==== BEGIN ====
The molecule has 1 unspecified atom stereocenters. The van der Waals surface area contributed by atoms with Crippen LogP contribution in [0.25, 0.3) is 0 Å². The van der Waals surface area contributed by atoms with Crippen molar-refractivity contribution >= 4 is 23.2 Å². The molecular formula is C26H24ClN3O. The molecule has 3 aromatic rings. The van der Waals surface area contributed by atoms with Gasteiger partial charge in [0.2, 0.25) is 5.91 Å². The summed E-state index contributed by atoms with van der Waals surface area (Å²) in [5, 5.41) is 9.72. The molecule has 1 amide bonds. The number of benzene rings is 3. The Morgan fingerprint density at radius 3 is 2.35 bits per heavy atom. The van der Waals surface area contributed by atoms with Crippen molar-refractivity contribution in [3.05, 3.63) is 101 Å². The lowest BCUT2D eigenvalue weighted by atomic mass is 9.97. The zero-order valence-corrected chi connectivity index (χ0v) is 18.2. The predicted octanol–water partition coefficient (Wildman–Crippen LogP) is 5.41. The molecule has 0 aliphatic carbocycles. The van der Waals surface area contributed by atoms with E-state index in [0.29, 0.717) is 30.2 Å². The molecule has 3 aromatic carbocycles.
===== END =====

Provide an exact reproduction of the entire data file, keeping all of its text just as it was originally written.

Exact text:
The molecule has 1 unspecified atom stereocenters. The van der Waals surface area contributed by atoms with Crippen LogP contribution in [0.25, 0.3) is 0 Å². The van der Waals surface area contributed by atoms with Crippen molar-refractivity contribution >= 4 is 23.2 Å². The molecular formula is C26H24ClN3O. The molecule has 3 aromatic rings. The van der Waals surface area contributed by atoms with Gasteiger partial charge in [0.2, 0.25) is 5.91 Å². The summed E-state index contributed by atoms with van der Waals surface area (Å²) in [5, 5.41) is 9.72. The molecule has 1 amide bonds. The number of benzene rings is 3. The Morgan fingerprint density at radius 3 is 2.35 bits per heavy atom. The van der Waals surface area contributed by atoms with Crippen molar-refractivity contribution in [3.05, 3.63) is 101 Å². The lowest BCUT2D eigenvalue weighted by atomic mass is 9.97. The zero-order valence-corrected chi connectivity index (χ0v) is 18.2. The predicted octanol–water partition coefficient (Wildman–Crippen LogP) is 5.41. The molecule has 0 aliphatic carbocycles. The van der Waals surface area contributed by atoms with E-state index in [0.29, 0.717) is 30.2 Å². The molecule has 3 aromatic carbocycles.